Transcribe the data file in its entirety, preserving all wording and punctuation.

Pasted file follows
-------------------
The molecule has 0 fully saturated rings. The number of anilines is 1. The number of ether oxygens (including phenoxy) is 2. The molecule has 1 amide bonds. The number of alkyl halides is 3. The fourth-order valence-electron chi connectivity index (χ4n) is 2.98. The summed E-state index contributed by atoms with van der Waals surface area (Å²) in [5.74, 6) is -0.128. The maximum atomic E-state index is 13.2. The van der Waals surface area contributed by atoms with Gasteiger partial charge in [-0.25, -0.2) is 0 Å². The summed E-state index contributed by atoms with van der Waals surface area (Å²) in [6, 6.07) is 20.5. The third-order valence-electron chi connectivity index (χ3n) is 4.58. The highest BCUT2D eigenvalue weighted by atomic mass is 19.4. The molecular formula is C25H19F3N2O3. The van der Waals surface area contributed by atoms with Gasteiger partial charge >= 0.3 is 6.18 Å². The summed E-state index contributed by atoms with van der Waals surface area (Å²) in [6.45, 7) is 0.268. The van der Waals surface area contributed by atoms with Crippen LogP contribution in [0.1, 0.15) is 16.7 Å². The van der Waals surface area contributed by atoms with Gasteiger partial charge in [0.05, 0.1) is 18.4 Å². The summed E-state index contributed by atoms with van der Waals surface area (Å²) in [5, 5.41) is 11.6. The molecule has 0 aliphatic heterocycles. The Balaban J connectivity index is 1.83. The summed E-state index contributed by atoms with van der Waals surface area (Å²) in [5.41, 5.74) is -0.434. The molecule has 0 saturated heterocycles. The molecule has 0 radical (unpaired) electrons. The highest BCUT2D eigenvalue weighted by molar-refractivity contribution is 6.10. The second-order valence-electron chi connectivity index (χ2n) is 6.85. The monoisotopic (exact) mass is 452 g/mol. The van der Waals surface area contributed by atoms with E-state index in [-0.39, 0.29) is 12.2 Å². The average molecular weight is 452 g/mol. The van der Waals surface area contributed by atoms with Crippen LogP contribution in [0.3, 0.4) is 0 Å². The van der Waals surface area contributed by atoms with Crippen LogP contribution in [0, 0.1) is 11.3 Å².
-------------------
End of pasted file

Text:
The molecule has 0 fully saturated rings. The number of anilines is 1. The number of ether oxygens (including phenoxy) is 2. The molecule has 1 amide bonds. The number of alkyl halides is 3. The fourth-order valence-electron chi connectivity index (χ4n) is 2.98. The summed E-state index contributed by atoms with van der Waals surface area (Å²) in [5.74, 6) is -0.128. The maximum atomic E-state index is 13.2. The van der Waals surface area contributed by atoms with Gasteiger partial charge in [-0.25, -0.2) is 0 Å². The summed E-state index contributed by atoms with van der Waals surface area (Å²) in [6, 6.07) is 20.5. The third-order valence-electron chi connectivity index (χ3n) is 4.58. The highest BCUT2D eigenvalue weighted by atomic mass is 19.4. The molecular formula is C25H19F3N2O3. The van der Waals surface area contributed by atoms with Gasteiger partial charge >= 0.3 is 6.18 Å². The summed E-state index contributed by atoms with van der Waals surface area (Å²) in [6.45, 7) is 0.268. The van der Waals surface area contributed by atoms with Crippen LogP contribution in [0.1, 0.15) is 16.7 Å². The van der Waals surface area contributed by atoms with Gasteiger partial charge in [0.05, 0.1) is 18.4 Å². The summed E-state index contributed by atoms with van der Waals surface area (Å²) in [5, 5.41) is 11.6. The molecule has 0 aliphatic heterocycles. The Balaban J connectivity index is 1.83. The summed E-state index contributed by atoms with van der Waals surface area (Å²) in [5.41, 5.74) is -0.434. The molecule has 0 saturated heterocycles. The molecule has 0 radical (unpaired) electrons. The highest BCUT2D eigenvalue weighted by molar-refractivity contribution is 6.10. The second-order valence-electron chi connectivity index (χ2n) is 6.85. The monoisotopic (exact) mass is 452 g/mol. The van der Waals surface area contributed by atoms with E-state index in [-0.39, 0.29) is 12.2 Å². The average molecular weight is 452 g/mol. The van der Waals surface area contributed by atoms with Crippen LogP contribution in [0.3, 0.4) is 0 Å². The van der Waals surface area contributed by atoms with Crippen LogP contribution in [0, 0.1) is 11.3 Å².